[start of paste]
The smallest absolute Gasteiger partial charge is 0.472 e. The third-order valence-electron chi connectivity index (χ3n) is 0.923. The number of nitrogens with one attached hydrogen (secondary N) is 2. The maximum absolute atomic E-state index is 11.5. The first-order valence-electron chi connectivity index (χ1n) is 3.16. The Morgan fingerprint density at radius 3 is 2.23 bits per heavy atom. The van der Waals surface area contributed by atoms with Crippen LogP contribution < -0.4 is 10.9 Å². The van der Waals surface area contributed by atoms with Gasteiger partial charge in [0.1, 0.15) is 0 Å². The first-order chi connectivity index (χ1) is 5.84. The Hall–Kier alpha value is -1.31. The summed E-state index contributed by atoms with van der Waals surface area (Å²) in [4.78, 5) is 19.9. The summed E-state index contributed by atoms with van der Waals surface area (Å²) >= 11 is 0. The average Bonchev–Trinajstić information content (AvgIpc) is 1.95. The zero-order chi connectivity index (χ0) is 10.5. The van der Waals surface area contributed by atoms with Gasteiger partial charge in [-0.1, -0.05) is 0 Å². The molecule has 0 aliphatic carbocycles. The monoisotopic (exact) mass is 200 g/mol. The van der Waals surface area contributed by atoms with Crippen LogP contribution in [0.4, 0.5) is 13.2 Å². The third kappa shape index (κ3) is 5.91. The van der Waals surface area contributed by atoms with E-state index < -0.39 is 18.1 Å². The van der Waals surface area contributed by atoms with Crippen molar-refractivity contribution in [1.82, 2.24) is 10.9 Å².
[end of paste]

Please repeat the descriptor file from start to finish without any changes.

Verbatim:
The smallest absolute Gasteiger partial charge is 0.472 e. The third-order valence-electron chi connectivity index (χ3n) is 0.923. The number of nitrogens with one attached hydrogen (secondary N) is 2. The maximum absolute atomic E-state index is 11.5. The first-order valence-electron chi connectivity index (χ1n) is 3.16. The Morgan fingerprint density at radius 3 is 2.23 bits per heavy atom. The van der Waals surface area contributed by atoms with Crippen LogP contribution < -0.4 is 10.9 Å². The van der Waals surface area contributed by atoms with Gasteiger partial charge in [0.1, 0.15) is 0 Å². The first-order chi connectivity index (χ1) is 5.84. The Hall–Kier alpha value is -1.31. The summed E-state index contributed by atoms with van der Waals surface area (Å²) in [4.78, 5) is 19.9. The summed E-state index contributed by atoms with van der Waals surface area (Å²) >= 11 is 0. The average Bonchev–Trinajstić information content (AvgIpc) is 1.95. The zero-order chi connectivity index (χ0) is 10.5. The van der Waals surface area contributed by atoms with Gasteiger partial charge in [-0.1, -0.05) is 0 Å². The molecule has 0 aliphatic carbocycles. The monoisotopic (exact) mass is 200 g/mol. The van der Waals surface area contributed by atoms with Crippen LogP contribution in [0.4, 0.5) is 13.2 Å². The third kappa shape index (κ3) is 5.91. The van der Waals surface area contributed by atoms with E-state index < -0.39 is 18.1 Å². The van der Waals surface area contributed by atoms with Crippen molar-refractivity contribution in [1.82, 2.24) is 10.9 Å².